On a rare day off, Jerry Regester might be found on a stroll. On his T-shirt is a slogan – “Land of the Wing and Home of the Weck” – that may need some deciphering.
The chef at Carmel’s Rise & Roam grew up in Buffalo, celebrated in the culinary world as the birthplace of the now ubiquitous chicken wing. There’s another dish specific to the city and its surroundings, however, that has yet to achieve nationwide popularity.
Beef on Weck is a Buffalo staple, a sandwich of piled roast beef and a smear of horseradish on a Kummelweck bun studded with flecks of salt and caraway seed. Once, when he was at a different kitchen, Regester tried to convince his bakers to give it a try, but they balked at the bread’s toppings.
“Nobody understood the concept,” the chef complains. “I think all that salt freaks people out.”
Regional dishes exist across the U.S. – the Cajun and Creole favorites from the Mississippi River delta, the hefty casseroles of the upper Midwest, coastal Carolina and its low country cooking. And yet surprisingly few gain popularity outside of their domain.
Just about every seafood restaurant on the Monterey Peninsula prepares New England clam chowder. Flaherty’s Seafood Grill in Carmel is one of the few places to find Manhattan style. Even people who scrunch their faces at the lowly southern ground hominy brighten to a bowl of shrimp and grits. But what about spoonbread?
Missing from Monterey County menus are such gems as disco fries (itself a play on Canada’s poutine), the open-face hot brown sandwich and shoofly pie.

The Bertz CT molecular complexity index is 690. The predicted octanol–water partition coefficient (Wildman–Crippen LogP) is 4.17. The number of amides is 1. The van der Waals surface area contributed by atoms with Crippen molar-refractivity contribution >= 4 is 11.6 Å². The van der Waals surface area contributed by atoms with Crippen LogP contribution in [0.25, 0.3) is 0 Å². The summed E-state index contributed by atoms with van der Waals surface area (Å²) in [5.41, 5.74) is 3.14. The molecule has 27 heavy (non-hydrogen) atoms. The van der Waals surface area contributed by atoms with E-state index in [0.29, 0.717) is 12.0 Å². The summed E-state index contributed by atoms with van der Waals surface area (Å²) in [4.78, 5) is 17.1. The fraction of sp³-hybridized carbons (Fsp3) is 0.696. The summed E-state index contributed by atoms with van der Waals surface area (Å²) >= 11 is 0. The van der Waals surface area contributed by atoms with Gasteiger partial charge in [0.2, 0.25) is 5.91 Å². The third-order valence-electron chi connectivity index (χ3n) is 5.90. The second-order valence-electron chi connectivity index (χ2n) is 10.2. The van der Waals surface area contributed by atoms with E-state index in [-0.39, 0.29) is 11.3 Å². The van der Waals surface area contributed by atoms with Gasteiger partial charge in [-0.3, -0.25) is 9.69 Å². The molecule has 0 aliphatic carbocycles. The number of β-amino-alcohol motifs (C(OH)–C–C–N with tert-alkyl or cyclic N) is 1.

Some examples can be located if you look long enough. Bear + Flag Roadside in Carmel Valley whips up pimento cheese. Toro Place along Highway 68 grills a Jucy Lucy – although they irk any passing Minnesotans by listing the burger stuffed with cheese as “Juicy.” The Oven in Seaside and Pocket Change in Monterey offer versions of St. Louis’ toasted ravioli, which is actually deep-fried.
Amalia Scatena, chef at Carmel’s Stationæry, draws a blank on Cincinnati chili. But she can describe in detail a sandwich popular across a swath of Iowa, Illinois and Indiana. Pork tenderloin, beaten into hubcap-size submission, breaded, fried and sandwiched. Dwarfing a normal bun, it’s something to behold.
“No one has ever heard about it here or on the east coast,” says Scatena, who has worked on both ends of the country and has relatives in Iowa, also the home of the loose meat sandwich.
Stationæry may be the only restaurant in the county serving Maine-style lobster rolls, although it proved to be a lot more trouble than just stuffing shellfish into a bun. Scatena and the team at Ad Astra Bread Co. went back and forth tweaking the bread recipe. Worth it, though.
So why do some regional favorites travel and others sit?
“Some dishes are so iconic it tends to be what people take with them,” explains Chef Brandon Miller, Monterey County’s mobile paella master, referring to the culinary diaspora as people move about. “And some things don’t get enough exposure.”
Other probable causes include difficulty sourcing proper ingredients and a lack of experience relating to certain ingredients. Leave celery seed off a Chicago-style hot dog – or serve it in a bun sans poppy seeds – and it’s thrown off balance. Chef Jeffrey Thompson prepares a lot of New Orleans blackened seafood at the Carmel Valley favorite Jeffrey’s Grill & Catering. But, he admits, “it took me a while to get it right.”
When a plate does pop into the national consciousness, it also becomes subject to every chef’s desire to adapt to their style and location. Nashville’s hot chicken is becoming a breakout star thanks to cooking shows.
“I think food is very trendy,” Scatena observes. “Nashville hot chicken is fun for chefs. You can put a local spin on it.”
Riffing is natural and can improve a recipe – though at the cost of any specific regional identity. This might be part of why, for Thompson, there’s a benefit when dishes remain trapped in their place. “That’s the beauty of traveling – trying new things, opening your eyes,” he points out.